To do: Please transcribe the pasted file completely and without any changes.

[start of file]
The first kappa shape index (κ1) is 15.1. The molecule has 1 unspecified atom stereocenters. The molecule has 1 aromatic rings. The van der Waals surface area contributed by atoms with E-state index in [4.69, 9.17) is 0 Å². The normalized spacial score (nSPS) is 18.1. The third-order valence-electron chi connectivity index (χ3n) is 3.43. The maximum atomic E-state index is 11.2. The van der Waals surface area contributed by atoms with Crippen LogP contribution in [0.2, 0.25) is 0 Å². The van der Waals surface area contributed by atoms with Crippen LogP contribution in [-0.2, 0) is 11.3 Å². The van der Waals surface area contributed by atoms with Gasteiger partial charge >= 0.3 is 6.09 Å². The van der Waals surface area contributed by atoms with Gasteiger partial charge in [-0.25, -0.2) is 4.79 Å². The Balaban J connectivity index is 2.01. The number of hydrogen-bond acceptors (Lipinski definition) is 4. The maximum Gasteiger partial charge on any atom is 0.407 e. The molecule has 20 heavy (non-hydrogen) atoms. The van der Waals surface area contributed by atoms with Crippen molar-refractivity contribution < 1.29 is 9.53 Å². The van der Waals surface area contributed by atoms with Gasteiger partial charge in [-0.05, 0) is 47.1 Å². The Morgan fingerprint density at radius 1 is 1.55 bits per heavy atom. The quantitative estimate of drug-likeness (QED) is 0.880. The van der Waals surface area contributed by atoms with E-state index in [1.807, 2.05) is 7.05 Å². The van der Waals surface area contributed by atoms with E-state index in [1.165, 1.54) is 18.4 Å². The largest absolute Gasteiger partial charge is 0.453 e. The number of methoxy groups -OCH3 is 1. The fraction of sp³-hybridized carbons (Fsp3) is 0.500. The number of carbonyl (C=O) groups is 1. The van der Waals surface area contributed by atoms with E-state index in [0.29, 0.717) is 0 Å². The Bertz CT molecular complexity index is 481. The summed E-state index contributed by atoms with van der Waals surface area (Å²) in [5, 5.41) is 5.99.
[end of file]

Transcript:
The first kappa shape index (κ1) is 15.1. The molecule has 1 unspecified atom stereocenters. The molecule has 1 aromatic rings. The van der Waals surface area contributed by atoms with E-state index in [4.69, 9.17) is 0 Å². The normalized spacial score (nSPS) is 18.1. The third-order valence-electron chi connectivity index (χ3n) is 3.43. The maximum atomic E-state index is 11.2. The van der Waals surface area contributed by atoms with Crippen LogP contribution in [0.2, 0.25) is 0 Å². The van der Waals surface area contributed by atoms with Crippen LogP contribution in [-0.2, 0) is 11.3 Å². The van der Waals surface area contributed by atoms with Gasteiger partial charge >= 0.3 is 6.09 Å². The van der Waals surface area contributed by atoms with Gasteiger partial charge in [-0.25, -0.2) is 4.79 Å². The Balaban J connectivity index is 2.01. The number of hydrogen-bond acceptors (Lipinski definition) is 4. The maximum Gasteiger partial charge on any atom is 0.407 e. The molecule has 20 heavy (non-hydrogen) atoms. The van der Waals surface area contributed by atoms with Crippen molar-refractivity contribution < 1.29 is 9.53 Å². The van der Waals surface area contributed by atoms with Gasteiger partial charge in [-0.05, 0) is 47.1 Å². The Morgan fingerprint density at radius 1 is 1.55 bits per heavy atom. The quantitative estimate of drug-likeness (QED) is 0.880. The van der Waals surface area contributed by atoms with E-state index in [1.807, 2.05) is 7.05 Å². The van der Waals surface area contributed by atoms with E-state index in [1.165, 1.54) is 18.4 Å². The largest absolute Gasteiger partial charge is 0.453 e. The number of methoxy groups -OCH3 is 1. The fraction of sp³-hybridized carbons (Fsp3) is 0.500. The number of carbonyl (C=O) groups is 1. The van der Waals surface area contributed by atoms with E-state index in [0.29, 0.717) is 0 Å². The Bertz CT molecular complexity index is 481. The summed E-state index contributed by atoms with van der Waals surface area (Å²) in [5, 5.41) is 5.99.